4. Made a searching and fearless moral inventory of ourselves. (Christians call this an examination of conscience)
  5. Admitted to God, to ourselves, and to another human being the exact nature of our wrongs. (This would be confession)
  6. Were entirely ready to have God remove all these defects of character.
  7. Humbly asked Him to remove our shortcomings.
  8. Made a list of all persons we had harmed, and became willing to make amends to them all.  (Now we are getting to our relationships with others)
  9. Made direct amends to such people whenever possible, except when to do so would injure them or others.
  10. Continued to take personal inventory and when we were wrong promptly admitted it.
  11. Sought through prayer and meditation to improve our conscious contact with God (keeping our relationship strong) praying only for knowledge of His will for us and the power to carry that out.
  12. Having had a spiritual awakening as the result of these steps, we tried to carry this message(read Good News) to alcoholics (read sinners) and to practice these principles in all our affairs.

The 12 step programs succeed because they teach the importance of putting our relationships in order.  First must come our relationship with God.  We must accept that God and His will must take first place in our lives.  Then we must confess our sins against Him and against our fellow humans and take responsibility to correct things.  Finally, we must acknowledge that this is no quick or one-time fix … we must be constantly vigilant and work at our relationships continually AND we must help others by passing along what we have learned.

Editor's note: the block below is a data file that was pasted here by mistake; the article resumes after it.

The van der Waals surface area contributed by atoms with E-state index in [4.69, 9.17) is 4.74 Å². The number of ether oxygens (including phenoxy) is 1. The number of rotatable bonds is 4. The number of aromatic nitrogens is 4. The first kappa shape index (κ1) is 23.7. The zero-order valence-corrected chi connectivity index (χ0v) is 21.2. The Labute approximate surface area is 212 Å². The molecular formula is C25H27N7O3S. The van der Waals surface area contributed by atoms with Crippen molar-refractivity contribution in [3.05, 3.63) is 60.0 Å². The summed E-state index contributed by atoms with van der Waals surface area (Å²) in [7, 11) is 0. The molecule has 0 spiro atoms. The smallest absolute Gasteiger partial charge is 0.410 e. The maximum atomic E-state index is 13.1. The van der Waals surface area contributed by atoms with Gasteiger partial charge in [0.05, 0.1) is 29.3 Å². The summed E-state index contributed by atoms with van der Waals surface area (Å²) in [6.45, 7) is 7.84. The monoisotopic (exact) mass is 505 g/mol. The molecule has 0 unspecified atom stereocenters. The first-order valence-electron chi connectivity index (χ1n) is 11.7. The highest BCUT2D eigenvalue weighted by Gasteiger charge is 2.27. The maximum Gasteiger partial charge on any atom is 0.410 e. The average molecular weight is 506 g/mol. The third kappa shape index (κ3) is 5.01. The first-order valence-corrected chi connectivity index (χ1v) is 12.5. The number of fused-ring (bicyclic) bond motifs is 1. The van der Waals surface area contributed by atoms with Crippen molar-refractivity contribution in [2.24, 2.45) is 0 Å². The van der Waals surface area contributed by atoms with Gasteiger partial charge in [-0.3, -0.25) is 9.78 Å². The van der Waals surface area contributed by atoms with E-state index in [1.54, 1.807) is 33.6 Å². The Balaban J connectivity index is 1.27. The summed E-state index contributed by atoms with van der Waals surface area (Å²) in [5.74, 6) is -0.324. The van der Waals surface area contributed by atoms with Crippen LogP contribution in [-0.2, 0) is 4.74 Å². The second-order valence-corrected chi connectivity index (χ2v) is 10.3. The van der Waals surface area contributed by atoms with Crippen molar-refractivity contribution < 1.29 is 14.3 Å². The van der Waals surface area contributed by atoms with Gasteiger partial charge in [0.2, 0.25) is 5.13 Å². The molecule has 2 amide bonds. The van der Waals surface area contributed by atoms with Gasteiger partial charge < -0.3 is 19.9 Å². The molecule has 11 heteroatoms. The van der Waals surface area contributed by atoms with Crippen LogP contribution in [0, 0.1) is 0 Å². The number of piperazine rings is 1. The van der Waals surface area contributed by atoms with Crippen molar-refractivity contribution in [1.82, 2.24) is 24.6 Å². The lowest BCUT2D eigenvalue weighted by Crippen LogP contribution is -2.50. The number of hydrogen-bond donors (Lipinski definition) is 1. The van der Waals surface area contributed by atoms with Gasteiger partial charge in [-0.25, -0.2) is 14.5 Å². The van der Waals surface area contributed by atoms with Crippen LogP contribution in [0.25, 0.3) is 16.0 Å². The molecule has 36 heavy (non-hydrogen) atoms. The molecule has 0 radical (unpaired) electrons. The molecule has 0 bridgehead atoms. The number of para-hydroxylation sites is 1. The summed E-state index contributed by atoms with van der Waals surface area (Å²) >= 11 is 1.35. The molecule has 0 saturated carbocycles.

It’s humbling and also enlightening to read through these steps.  As Christians, we all admit we’re sinners, but are we willing to admit that we are POWERLESS over sin without God? (We really don’t like to think of ourselves this way) Are we ready and willing to ask God to REMOVE our shortcomings? (I think there are lots of sins we like to hold on to).  We may confess every week in church, but do we honestly make efforts to MAKE AMENDS to the people we’ve injured? (Personally, I’d rather try to ignore my bad behavior and hope everyone will eventually forget it) Do we really try to CHANGE AND IMPROVE our relationships with God and others?  (Or are we too lazy to make that effort).  Do we CARE enough about other people to pass the gospel on to them? (If we really believe in it, we should).

This gives me a lot to think about.  How about you?